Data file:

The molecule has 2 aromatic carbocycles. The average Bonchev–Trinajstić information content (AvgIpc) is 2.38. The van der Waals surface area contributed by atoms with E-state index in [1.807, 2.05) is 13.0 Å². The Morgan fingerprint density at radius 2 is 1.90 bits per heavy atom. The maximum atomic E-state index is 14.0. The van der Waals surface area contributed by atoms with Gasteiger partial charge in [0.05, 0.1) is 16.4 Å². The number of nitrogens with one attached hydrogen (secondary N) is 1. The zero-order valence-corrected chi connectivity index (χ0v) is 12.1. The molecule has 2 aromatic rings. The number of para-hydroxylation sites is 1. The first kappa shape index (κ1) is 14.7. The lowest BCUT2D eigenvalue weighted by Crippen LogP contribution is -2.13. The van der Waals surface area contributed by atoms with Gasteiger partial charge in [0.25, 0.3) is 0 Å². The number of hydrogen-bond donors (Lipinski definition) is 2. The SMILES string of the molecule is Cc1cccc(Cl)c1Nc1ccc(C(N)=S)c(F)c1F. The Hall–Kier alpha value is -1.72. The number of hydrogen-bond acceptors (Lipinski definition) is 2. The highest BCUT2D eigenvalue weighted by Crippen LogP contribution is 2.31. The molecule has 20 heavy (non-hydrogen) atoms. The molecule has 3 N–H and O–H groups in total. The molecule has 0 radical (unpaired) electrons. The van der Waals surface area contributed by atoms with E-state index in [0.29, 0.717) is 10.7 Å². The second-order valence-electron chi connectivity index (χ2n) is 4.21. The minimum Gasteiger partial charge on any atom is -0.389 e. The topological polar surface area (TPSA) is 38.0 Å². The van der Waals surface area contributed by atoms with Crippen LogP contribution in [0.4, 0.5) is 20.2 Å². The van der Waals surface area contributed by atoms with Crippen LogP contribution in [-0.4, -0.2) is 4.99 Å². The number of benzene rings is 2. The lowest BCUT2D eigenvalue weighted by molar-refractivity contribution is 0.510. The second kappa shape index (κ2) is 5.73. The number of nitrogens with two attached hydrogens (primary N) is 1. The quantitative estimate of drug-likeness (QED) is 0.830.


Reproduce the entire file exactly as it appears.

The molecule has 2 aromatic carbocycles. The average Bonchev–Trinajstić information content (AvgIpc) is 2.38. The van der Waals surface area contributed by atoms with E-state index in [1.807, 2.05) is 13.0 Å². The Morgan fingerprint density at radius 2 is 1.90 bits per heavy atom. The maximum atomic E-state index is 14.0. The van der Waals surface area contributed by atoms with Gasteiger partial charge in [0.05, 0.1) is 16.4 Å². The number of nitrogens with one attached hydrogen (secondary N) is 1. The zero-order valence-corrected chi connectivity index (χ0v) is 12.1. The molecule has 2 aromatic rings. The number of para-hydroxylation sites is 1. The first kappa shape index (κ1) is 14.7. The lowest BCUT2D eigenvalue weighted by Crippen LogP contribution is -2.13. The van der Waals surface area contributed by atoms with Gasteiger partial charge in [0.25, 0.3) is 0 Å². The number of hydrogen-bond donors (Lipinski definition) is 2. The SMILES string of the molecule is Cc1cccc(Cl)c1Nc1ccc(C(N)=S)c(F)c1F. The Hall–Kier alpha value is -1.72. The number of hydrogen-bond acceptors (Lipinski definition) is 2. The highest BCUT2D eigenvalue weighted by Crippen LogP contribution is 2.31. The molecule has 20 heavy (non-hydrogen) atoms. The molecule has 3 N–H and O–H groups in total. The molecule has 0 radical (unpaired) electrons. The van der Waals surface area contributed by atoms with E-state index in [0.29, 0.717) is 10.7 Å². The second-order valence-electron chi connectivity index (χ2n) is 4.21. The minimum Gasteiger partial charge on any atom is -0.389 e. The topological polar surface area (TPSA) is 38.0 Å². The van der Waals surface area contributed by atoms with Crippen LogP contribution in [0.4, 0.5) is 20.2 Å². The van der Waals surface area contributed by atoms with Crippen LogP contribution in [-0.4, -0.2) is 4.99 Å². The number of benzene rings is 2. The lowest BCUT2D eigenvalue weighted by molar-refractivity contribution is 0.510. The second kappa shape index (κ2) is 5.73. The number of nitrogens with two attached hydrogens (primary N) is 1. The quantitative estimate of drug-likeness (QED) is 0.830.